GEISHA OF GORE REVIEW
BATTLE ROYALE (2000)
By Colleen Wanglund
Imagine, if you will, being a high school student on a bus for a class trip, only to wake up on a deserted island and told you now had to kill your fellow students. That is the premise of the 2000 film BATTLE ROYALE. Directed by Kinji Fukasaku, BATTLE ROYALE is based on a1999 novel of the same name by Koushun Takami. On March 20th of this year the film will finally be released on DVD/Blu-ray in North America….YAY! A quick bit of trivia—Kinji Fukasaku directed the Japanese scenes in the WWII movie TORA! TORA! TORA! (1970).
“At the dawn of the millennium, the nation collapsed. At fifteen percent unemployment, ten million were out of work. 800,000 students boycotted school. The adults lost confidence and, fearing the youth, eventually passed the Millennium Educational Reform Act, AKA the BR Act…”
BATTLE ROYALE takes place in an alternate-reality Japan. Shuya Nanahara (Tatsuya Fujiwara) is a high school student struggling to maintain some semblance of a normal life after his father’s suicide. It is the end of the school year and the class of 40 students is returning from a field trip. At some point the students are gassed and the bus is diverted to an evacuated island for the purpose of participating in the annual “game.” The class is awakened by their former teacher Kitano (played by the wonderfully quirky “Beat” Takeshi Kitano), surrounded by soldiers and informed of their situation. They have also been fitted with collars that will explode if the kids try to remove them….or if more than one has survived by the end of the game. The students are shown an orientation video that looks more like an MTV video, complete with a cute pop star-like young woman. The students have three days to kill or be killed and only one student is allowed to leave the island alive. Some of the kids rebel or refuse to participate, but they are dealt with immediately. In one instance they are provided with a demonstration of the collar’s effectiveness (ironically it is used on a student who had stabbed Kitano a year before, causing him to retire).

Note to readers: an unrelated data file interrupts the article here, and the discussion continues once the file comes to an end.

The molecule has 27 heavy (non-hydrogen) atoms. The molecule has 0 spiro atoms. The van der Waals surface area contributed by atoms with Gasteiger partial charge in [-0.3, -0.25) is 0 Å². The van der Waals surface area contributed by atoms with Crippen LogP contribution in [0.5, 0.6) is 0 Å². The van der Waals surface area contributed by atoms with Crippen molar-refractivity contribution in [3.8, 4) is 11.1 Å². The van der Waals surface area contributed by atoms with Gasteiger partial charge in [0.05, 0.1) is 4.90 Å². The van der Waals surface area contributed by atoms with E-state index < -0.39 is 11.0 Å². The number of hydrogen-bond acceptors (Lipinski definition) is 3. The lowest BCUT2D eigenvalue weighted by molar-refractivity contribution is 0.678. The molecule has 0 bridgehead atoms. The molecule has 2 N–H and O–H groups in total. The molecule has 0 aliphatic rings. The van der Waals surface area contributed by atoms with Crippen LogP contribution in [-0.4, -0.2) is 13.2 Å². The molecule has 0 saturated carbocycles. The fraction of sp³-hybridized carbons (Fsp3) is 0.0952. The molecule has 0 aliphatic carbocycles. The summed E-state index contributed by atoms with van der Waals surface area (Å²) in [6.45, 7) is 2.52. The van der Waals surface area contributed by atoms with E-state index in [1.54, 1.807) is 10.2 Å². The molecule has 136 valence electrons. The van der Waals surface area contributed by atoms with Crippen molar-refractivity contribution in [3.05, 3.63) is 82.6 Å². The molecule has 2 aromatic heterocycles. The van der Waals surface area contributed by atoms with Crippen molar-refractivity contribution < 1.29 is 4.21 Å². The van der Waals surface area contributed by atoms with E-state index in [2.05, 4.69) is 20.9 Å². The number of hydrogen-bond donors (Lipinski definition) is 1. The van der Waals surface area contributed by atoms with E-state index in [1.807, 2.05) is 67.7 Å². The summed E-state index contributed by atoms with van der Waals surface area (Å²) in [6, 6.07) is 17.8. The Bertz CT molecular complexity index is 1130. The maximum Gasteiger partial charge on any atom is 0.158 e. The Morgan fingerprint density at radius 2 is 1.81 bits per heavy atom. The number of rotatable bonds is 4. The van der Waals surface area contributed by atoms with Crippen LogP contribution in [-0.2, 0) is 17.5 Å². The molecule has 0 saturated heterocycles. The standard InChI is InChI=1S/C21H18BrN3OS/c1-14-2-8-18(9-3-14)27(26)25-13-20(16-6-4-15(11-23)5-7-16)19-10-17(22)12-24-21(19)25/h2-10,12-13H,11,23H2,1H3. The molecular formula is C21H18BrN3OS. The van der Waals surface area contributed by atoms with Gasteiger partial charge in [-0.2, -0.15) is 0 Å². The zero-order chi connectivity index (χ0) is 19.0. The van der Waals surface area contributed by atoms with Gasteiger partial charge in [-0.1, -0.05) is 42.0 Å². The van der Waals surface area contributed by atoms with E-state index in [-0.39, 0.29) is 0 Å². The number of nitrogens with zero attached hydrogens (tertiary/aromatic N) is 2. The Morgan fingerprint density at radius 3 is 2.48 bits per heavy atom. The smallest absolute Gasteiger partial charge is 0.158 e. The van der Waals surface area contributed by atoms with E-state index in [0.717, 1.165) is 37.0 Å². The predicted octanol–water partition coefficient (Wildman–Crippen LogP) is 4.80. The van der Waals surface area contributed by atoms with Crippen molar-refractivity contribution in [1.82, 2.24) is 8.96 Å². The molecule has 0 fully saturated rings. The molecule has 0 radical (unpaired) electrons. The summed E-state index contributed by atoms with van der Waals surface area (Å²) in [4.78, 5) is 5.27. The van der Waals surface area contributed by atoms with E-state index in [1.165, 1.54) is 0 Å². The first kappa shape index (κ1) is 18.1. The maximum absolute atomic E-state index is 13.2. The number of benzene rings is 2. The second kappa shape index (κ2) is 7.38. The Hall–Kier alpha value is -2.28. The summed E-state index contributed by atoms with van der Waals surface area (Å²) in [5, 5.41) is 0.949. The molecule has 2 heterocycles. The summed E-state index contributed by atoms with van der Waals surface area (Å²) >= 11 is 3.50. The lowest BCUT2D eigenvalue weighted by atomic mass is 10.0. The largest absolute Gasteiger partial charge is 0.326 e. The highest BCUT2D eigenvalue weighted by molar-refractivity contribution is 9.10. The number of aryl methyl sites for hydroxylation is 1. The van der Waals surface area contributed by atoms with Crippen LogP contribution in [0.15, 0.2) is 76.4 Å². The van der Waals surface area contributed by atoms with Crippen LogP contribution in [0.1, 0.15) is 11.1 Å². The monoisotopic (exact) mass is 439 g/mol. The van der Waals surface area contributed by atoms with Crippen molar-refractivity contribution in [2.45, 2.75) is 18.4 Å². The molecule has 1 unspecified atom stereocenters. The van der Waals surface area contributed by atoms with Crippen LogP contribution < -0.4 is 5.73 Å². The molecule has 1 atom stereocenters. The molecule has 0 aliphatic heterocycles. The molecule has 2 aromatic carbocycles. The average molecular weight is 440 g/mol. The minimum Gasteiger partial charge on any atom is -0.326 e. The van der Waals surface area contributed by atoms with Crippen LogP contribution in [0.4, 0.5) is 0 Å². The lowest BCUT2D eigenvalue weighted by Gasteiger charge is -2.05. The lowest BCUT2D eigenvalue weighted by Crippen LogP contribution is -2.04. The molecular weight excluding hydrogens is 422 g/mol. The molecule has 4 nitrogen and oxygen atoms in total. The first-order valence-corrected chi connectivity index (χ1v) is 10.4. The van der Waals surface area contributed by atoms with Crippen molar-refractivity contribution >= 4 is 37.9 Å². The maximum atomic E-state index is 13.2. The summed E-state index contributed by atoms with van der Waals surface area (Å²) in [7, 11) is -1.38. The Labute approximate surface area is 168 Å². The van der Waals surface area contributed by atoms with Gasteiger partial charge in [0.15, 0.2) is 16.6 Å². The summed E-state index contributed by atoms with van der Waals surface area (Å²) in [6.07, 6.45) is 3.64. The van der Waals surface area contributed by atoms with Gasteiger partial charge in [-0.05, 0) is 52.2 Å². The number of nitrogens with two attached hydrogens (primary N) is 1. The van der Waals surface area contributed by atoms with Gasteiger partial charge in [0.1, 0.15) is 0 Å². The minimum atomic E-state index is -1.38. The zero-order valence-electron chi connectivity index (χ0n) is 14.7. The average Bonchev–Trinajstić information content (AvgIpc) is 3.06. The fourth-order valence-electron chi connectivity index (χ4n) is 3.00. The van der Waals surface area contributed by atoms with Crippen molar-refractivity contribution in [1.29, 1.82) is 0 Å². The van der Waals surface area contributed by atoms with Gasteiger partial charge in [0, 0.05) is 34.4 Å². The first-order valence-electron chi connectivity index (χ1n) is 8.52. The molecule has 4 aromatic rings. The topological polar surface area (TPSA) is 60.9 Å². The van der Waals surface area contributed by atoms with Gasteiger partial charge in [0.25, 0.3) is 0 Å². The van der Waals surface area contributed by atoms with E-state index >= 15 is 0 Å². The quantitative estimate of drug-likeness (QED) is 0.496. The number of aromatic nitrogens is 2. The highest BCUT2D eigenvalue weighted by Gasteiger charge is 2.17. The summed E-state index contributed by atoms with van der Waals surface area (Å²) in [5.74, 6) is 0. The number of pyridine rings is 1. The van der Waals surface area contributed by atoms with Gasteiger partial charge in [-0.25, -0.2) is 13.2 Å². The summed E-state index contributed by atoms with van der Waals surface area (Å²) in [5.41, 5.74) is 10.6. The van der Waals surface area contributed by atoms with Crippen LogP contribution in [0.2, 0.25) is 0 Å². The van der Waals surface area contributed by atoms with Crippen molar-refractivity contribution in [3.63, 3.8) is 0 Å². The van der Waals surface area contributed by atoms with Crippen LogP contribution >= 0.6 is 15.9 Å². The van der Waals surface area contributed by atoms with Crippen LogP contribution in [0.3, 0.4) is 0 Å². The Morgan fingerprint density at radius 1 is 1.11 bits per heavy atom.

Along with two additional participants, Kawada (Taro Yamamoto) and Kiriyama (Masanobu Ando), the students are sent out at sixty second intervals with their personal possessions and a pack containing basic supplies and one other item. That additional item is either an obvious weapon or something that may prove to be a weapon. The first night sees many deaths among the kids, including a few suicides. Every six hours Kitano broadcasts a list of the dead over the island’s PA system, as well as the times and locations of “death zones”—areas that will cause the students’ collars to detonate if they are found to be in the zones. The collars also serve as tracking devices and they stop sending a signal when a teen wearing one dies.
Shuya has promised to protect Noriko (Aki Maeda) and they manage to successfully stay alive by hiding and staying out the way of the others. The two run into Kawada, who helps them out by giving them shelter in an abandoned house and tending to Noriko’s wounds. They spend a good amount of time talking and Kawada tells the teens that he is, in fact a survivor from a previous year’s battle. His wish was to survive again but get revenge on those who caused the death of the girl he loved. The house is eventually attacked and the three are separated, with Shuya being badly wounded. Shuya is taken to a lighthouse where a group of girls is hiding, but fear and mistrust get the better of them.